Whether this case was properly removed turns on the meaning of the phrase "at any time before the trial thereof" in 12 U.S.C. § 632. Legislative history contains no hint of either the purpose or the meaning of this section, *fn2" and although the language at issue here has been incorporated into a half dozen other removal statutes, *fn3" most of which also deal with banking, there appears to be only one reported case construing this language in any of the statutes where it appears.

 As it happens, however, that case involved this very statute, and indeed this very defendant. There, Judge Rifkind of this court, reasoning by analogy from United States Supreme Court decisions construing a similar phrase in § 3 of the Judiciary Act of 1875 (a precursor to the current general removal statutes, 28 U.S.C. §§ 1441-1448), held that the litigation of a motion for judgment on the pleadings constituted a "trial" within the meaning of 12 U.S.C. § 632. Aktiebolaget Svenska Handelsbanken v. Chase National Bank, 69 F. Supp. 833 (S.D.N.Y.1947) (remanding action that had been removed after argument of motion for judgment on the pleadings but before decision on the motion, on the ground that removal was untimely).

 Judge Rifkind's analysis is clearly correct; the policy of this removal statute, like that of the removal statute of 1875, could not have been to give defendants an unfair advantage by allowing them to test the water in the state forum before deciding whether or not to stay there. As the Supreme Court stated repeatedly, "[We] think it clear that Congress did not intend, by the expression 'before trial,' to allow a party to experiment on his case in the State court, and, if he met with unexpected difficulties, stop the proceedings, and take his suit to another tribunal." Removal Cases, 100 U.S. 457, 473, 25 L. Ed. 593 (1879). "He must make his election before he goes to trial or hearing on the merits." Jifkins v. Sweetzer, 102 U.S. 177, 179, 26 L. Ed. 129 (1880). See also Manning v. Amy, 140 U.S. 137, 141, 11 S. Ct. 707, 35 L. Ed. 386 (1891); Rosenthal v. Coates, 148 U.S. 142, 147-48, 13 S. Ct. 576, 37 L. Ed. 399 (1893).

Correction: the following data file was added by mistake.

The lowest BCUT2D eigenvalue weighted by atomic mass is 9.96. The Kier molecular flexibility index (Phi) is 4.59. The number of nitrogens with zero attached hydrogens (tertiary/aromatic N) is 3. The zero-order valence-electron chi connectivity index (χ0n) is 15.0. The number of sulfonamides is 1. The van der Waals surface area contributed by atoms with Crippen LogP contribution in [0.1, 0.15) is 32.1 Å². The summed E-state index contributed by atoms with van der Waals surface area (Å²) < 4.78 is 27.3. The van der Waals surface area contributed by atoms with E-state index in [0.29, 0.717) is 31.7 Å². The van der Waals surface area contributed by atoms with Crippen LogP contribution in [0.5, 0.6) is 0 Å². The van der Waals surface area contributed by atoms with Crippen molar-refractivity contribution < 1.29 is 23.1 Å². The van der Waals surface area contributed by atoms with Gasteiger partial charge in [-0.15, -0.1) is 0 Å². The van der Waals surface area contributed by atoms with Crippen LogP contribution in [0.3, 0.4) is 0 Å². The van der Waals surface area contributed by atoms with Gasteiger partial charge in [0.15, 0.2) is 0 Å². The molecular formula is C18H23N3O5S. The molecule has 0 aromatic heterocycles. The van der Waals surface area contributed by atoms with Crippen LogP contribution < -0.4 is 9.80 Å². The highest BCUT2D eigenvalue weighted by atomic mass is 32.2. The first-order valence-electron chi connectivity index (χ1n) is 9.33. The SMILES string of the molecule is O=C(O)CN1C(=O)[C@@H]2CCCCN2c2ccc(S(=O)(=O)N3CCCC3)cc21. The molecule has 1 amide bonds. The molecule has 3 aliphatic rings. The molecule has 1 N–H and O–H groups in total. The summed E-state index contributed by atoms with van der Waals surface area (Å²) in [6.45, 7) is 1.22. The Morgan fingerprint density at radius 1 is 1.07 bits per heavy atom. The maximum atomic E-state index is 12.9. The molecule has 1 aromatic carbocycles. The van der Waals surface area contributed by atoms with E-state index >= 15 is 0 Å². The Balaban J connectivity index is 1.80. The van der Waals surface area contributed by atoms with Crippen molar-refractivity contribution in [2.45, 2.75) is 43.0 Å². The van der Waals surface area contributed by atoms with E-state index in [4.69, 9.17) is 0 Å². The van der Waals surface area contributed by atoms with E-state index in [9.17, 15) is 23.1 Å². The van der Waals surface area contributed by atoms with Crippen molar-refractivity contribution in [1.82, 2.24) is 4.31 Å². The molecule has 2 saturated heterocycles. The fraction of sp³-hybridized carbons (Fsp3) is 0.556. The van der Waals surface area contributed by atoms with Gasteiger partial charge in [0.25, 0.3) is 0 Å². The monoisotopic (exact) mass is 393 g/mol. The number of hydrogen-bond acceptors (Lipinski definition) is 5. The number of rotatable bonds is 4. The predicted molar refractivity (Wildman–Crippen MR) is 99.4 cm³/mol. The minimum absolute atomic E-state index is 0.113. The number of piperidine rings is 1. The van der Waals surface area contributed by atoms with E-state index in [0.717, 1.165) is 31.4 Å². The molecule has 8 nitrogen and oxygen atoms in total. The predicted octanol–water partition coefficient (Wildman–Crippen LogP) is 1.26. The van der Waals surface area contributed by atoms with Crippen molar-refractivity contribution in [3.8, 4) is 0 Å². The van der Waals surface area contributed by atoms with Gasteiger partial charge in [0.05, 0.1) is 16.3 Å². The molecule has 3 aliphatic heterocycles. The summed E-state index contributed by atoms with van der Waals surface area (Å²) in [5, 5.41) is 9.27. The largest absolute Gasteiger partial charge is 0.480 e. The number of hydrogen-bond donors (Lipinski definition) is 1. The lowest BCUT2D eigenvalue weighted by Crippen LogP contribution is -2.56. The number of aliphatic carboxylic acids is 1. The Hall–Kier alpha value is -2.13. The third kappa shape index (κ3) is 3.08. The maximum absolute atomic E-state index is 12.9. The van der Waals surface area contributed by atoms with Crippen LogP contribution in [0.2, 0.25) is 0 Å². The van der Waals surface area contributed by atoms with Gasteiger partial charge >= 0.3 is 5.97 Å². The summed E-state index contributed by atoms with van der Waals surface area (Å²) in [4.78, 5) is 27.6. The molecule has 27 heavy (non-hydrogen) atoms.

It is true that there are other statutes providing for removal "at any time before trial," applicable to certain criminal cases *fn4" and to tort claims involving the United States, *fn5" that have been construed more permissively. Calhoun v. City of Meridian, 355 F.2d 209 (5th Cir. 1966) (removal of criminal case after trial in police court but before trial de novo on "appeal," held timely under 28 U.S.C. § 1446(c)); United States ex rel. Walker v. Gunn, 511 F.2d 1024 (9th Cir.), cert. denied, 423 U.S. 849, 96 S. Ct. 91, 46 L. Ed. 2d 72 (1975) ("before trial" in 28 U.S.C. § 1446(c) construed to mean at least "before proceedings for empanelling the jury"); Kizer v. Sherwood, 311 F. Supp. 809 (M.D.Pa.1970) (removal of tort action after entry of default judgment on liability issue but before trial on damage issue, held timely under 28 U.S.C. § 2679(d)). These more liberally construed statutes, however, are distinguishable from removal statutes like the one at issue here. The policy of § 632 and the statutes listed in note 3 supra appears to be simply to afford the defendant a choice between forums that are, from Congress' viewpoint, equally appropriate. By contrast, the removal statutes for criminal cases and tort claims manifest a congressional preference for the federal forum in those cases to which they apply: those statutes are expressly designed to shield certain kinds of defendants from the state courts in certain situations.

 I conclude that the removal of this case was untimely under 12 U.S.C. § 632, because it did not occur prior to litigation on the merits in the state courts.